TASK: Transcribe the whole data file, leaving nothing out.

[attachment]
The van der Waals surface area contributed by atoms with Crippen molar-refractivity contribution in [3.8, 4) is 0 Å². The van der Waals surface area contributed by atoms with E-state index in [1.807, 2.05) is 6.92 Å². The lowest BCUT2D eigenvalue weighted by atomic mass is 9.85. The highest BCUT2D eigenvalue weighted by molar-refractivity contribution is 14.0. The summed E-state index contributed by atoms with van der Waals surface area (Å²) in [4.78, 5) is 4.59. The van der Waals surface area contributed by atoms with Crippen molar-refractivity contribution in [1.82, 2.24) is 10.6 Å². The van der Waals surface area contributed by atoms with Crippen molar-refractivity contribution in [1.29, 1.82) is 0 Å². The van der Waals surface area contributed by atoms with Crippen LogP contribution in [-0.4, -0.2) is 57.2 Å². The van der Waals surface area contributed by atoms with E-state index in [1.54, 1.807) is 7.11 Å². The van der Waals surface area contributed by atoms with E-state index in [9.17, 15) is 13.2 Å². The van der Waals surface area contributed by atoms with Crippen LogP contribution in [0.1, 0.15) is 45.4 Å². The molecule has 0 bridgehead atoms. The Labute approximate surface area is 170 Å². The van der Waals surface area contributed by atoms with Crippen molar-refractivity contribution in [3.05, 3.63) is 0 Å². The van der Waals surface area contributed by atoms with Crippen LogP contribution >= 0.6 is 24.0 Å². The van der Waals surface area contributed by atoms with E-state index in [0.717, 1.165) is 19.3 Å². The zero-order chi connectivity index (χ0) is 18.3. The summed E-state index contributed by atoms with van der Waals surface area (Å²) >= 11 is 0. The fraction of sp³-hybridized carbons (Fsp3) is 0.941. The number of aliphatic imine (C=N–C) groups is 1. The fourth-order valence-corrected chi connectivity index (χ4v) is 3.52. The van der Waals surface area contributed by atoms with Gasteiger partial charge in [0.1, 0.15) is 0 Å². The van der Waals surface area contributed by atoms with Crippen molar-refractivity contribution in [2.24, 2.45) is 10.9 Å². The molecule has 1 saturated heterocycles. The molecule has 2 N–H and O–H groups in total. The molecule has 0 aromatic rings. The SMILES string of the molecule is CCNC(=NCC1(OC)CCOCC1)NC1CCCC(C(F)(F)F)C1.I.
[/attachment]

The van der Waals surface area contributed by atoms with Crippen molar-refractivity contribution in [3.8, 4) is 0 Å². The van der Waals surface area contributed by atoms with E-state index in [1.807, 2.05) is 6.92 Å². The lowest BCUT2D eigenvalue weighted by atomic mass is 9.85. The highest BCUT2D eigenvalue weighted by molar-refractivity contribution is 14.0. The summed E-state index contributed by atoms with van der Waals surface area (Å²) in [4.78, 5) is 4.59. The van der Waals surface area contributed by atoms with Crippen molar-refractivity contribution in [1.82, 2.24) is 10.6 Å². The van der Waals surface area contributed by atoms with Crippen molar-refractivity contribution in [1.29, 1.82) is 0 Å². The van der Waals surface area contributed by atoms with Crippen LogP contribution in [-0.4, -0.2) is 57.2 Å². The van der Waals surface area contributed by atoms with E-state index in [1.54, 1.807) is 7.11 Å². The van der Waals surface area contributed by atoms with E-state index in [9.17, 15) is 13.2 Å². The van der Waals surface area contributed by atoms with Crippen LogP contribution in [0.1, 0.15) is 45.4 Å². The molecule has 0 bridgehead atoms. The Labute approximate surface area is 170 Å². The van der Waals surface area contributed by atoms with Crippen molar-refractivity contribution in [3.05, 3.63) is 0 Å². The van der Waals surface area contributed by atoms with Crippen LogP contribution >= 0.6 is 24.0 Å². The van der Waals surface area contributed by atoms with E-state index in [0.717, 1.165) is 19.3 Å². The zero-order chi connectivity index (χ0) is 18.3. The summed E-state index contributed by atoms with van der Waals surface area (Å²) >= 11 is 0. The fraction of sp³-hybridized carbons (Fsp3) is 0.941. The number of aliphatic imine (C=N–C) groups is 1. The fourth-order valence-corrected chi connectivity index (χ4v) is 3.52. The van der Waals surface area contributed by atoms with Gasteiger partial charge in [0.1, 0.15) is 0 Å². The van der Waals surface area contributed by atoms with Crippen molar-refractivity contribution in [2.24, 2.45) is 10.9 Å². The molecule has 1 saturated heterocycles. The molecule has 2 N–H and O–H groups in total. The molecule has 0 aromatic rings. The SMILES string of the molecule is CCNC(=NCC1(OC)CCOCC1)NC1CCCC(C(F)(F)F)C1.I.